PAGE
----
San Marcos

Vallecitos Water District, which services San Marcos, will be required to scale back its water usage by 24 percent, less than the average mandated for the state by Brown, said Lisa Urabe, a public information officer with the district.

Urabe said the district, which is now in a Level 2 drought designation, will require shorter watering times of eight minutes for residential properties with sprinklers. Those properties will also be restricted to watering lawns no more than two days per week between the hours of 10 a.m. and 6 p.m., among a number of other restrictions.

Water district officials will also be patrolling residential areas of San Marcos looking for water waste and water runoff. Urabe said that, unlike the city of Carlsbad, she’s seen a number of water-use violations.

“Our staff goes out in the early morning hours and actually patrols,” Urabe said. “In the first two weeks, we found over 250 violations; most of that was from runoff.”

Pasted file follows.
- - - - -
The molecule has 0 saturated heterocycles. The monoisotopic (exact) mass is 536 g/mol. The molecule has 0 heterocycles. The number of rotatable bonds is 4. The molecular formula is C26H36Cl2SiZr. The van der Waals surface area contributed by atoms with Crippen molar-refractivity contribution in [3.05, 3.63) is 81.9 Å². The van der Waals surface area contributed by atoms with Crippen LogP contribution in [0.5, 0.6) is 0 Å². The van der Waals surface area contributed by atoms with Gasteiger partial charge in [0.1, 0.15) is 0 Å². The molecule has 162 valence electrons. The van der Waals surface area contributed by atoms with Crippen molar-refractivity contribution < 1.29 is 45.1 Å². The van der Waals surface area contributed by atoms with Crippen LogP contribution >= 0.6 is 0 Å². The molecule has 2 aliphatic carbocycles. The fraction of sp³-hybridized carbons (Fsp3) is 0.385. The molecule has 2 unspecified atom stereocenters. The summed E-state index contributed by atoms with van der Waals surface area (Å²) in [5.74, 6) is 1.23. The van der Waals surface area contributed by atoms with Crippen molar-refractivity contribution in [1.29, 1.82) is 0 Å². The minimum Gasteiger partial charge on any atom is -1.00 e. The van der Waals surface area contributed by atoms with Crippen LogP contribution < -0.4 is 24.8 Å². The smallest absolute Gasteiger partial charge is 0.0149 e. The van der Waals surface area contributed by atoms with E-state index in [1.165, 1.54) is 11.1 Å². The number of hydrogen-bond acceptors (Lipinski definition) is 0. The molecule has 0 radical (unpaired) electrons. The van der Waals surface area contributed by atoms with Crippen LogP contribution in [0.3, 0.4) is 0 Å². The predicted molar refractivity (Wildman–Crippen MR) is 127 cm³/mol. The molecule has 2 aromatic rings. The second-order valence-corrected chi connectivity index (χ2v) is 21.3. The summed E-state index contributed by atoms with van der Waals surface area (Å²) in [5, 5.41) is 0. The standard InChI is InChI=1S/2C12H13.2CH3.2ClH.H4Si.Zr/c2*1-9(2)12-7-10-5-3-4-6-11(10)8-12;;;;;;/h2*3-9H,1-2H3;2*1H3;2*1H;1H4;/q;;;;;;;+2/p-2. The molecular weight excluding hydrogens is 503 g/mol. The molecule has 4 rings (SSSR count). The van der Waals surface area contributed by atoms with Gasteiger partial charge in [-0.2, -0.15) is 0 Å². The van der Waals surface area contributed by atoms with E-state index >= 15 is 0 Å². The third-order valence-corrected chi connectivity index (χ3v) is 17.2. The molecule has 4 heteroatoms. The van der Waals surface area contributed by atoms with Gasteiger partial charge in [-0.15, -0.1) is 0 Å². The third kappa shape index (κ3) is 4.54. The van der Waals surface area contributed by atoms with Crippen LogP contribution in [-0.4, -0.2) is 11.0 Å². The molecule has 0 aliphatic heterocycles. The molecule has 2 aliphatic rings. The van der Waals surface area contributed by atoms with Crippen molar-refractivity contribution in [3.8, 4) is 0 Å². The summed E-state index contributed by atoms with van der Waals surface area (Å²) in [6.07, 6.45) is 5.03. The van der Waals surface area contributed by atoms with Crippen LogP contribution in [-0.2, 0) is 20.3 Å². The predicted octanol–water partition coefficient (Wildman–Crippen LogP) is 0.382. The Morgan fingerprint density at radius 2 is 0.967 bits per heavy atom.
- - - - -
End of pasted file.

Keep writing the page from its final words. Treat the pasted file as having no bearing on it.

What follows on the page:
Urabe said the patrols are done just to identify instances of water waste and, when possible, to notify customers of the waste with devices such as door hangers. However, customers who do not change their habits and conserve water may be subject to fines. Those fines can be $100 for a first offense, $200 for a subsequent offense and $500 for every offense thereafter.

Officials from the city of San Marcos were not available for comment, but the city at large has put its own efforts into combating the drought.

The city has fought the drought through such efforts as discontinuing the irrigation of planters in traffic medians and discontinuing the watering of grass lawn areas that belong to the city.

San Marcos is also calling on its citizens to report instances of water-waste violation. Individuals who see instances of runoff or other forms of water waste can contact the city’s Public Works Department at (760) 752-7500.

Local golf courses

The North Coast Current attempted to reach out to various golf courses to see how they aimed to curtail water usage.

After multiple requests for comment, The North Coast Current was unable to speak with Encinitas Ranch Golf Authority, The Crossings Municipal Golf Course and Twin Oaks Golf Course.

Alex Groves is a freelance writer in the region